What is test validity, Dr. Metric, and why is it important?

There are many technical definitions of test validity, but a simple definition is-- the extent to which a test measures what it claims to measure. Test validity is important because if a test does not have validity, you cannot be confident that the test scores are accurate or useful for making decisions.

It certainly does seem to be important and simple.

It is really not that simple, Susie. When we examine what is really meant by test validity, we see a much more complex picture. We need to look beyond the simple statement, measuring what it claims to measure. There is much more to test validity.

What do you mean, Dr. Metric? What else does it mean other than ensuring that the test actually measures what it claims to measure?

Well, Susie, we are concerned with more than the test itself. We want to know how accurate the test scores are and whether the inferences or decisions made on the basis of the test scores are legitimate.

That sounds complicated, Dr. Metric. What do you mean by the inferences are decisions made based on the test scores?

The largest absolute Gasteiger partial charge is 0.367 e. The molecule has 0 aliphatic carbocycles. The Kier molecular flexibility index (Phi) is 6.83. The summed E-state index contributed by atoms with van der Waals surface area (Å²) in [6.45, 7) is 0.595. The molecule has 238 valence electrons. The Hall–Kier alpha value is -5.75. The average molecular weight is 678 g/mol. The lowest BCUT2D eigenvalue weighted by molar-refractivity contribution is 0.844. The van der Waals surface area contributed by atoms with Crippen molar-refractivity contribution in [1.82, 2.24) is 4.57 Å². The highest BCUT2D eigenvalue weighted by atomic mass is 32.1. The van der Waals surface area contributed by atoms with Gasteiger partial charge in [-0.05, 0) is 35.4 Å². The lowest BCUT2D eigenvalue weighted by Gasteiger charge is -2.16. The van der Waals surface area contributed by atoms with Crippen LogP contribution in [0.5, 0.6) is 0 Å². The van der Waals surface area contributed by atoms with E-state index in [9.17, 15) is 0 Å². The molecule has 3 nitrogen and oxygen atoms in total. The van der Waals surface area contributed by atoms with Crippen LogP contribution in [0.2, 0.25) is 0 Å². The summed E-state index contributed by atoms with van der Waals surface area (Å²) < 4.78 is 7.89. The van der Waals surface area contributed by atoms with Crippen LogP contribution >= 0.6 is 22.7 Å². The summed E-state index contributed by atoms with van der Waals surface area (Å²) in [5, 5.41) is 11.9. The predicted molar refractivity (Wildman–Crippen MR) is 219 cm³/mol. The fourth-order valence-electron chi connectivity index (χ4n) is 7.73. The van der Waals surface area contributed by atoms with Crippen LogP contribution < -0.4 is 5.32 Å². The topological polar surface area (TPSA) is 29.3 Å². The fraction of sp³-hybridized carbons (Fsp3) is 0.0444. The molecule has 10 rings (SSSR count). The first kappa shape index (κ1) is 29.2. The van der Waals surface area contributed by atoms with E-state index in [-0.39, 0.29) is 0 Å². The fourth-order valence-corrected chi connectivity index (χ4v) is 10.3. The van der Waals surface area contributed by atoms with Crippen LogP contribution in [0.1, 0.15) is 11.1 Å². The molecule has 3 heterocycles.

It is not really that complicated, Susie. We often use tests to draw inferences or make a decision. For example, we often infer whether or not a student is proficient based on a test score. We might say, Sam received a score of 72 on a reading test and, from that, infer that he as proficient in reading. Or we might take Sam's score of 72 on that reading test and decide to place them in a remedial reading program.

Yes, Dr. Metric, but what does making an inference or decision have to do with validity?

That is a very good question, Susie. Think of it this way-- if we are going to draw inferences or make decisions based on the test, we really want to have evidence that proves that those

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inferences or decisions are legitimate. This is what modern approaches to validity are all about.

I understand, Dr. Metric. But what kind of evidence would we need to support the decisions or inferences?

There are many kinds of evidence that we should have to support our inferences and decisions. The specific types of evidence depend on the situation. Every situation is different. We will leave a detailed discussion about types of evidence for another time. But there are some common types of evidence we can talk about.

Types of evidence?

Yes, there are several common types of evidence. The first type of evidence is often called content validity. You must first clearly define the knowledge and skills you believe your test measures. To gather this evidence, we would first clearly and specifically define what we are measuring on the test. We might then support that by having experts in the content included on the test systematically review it. It would also be a good idea to review the literature to find evidence from prior research, supporting what we are measuring.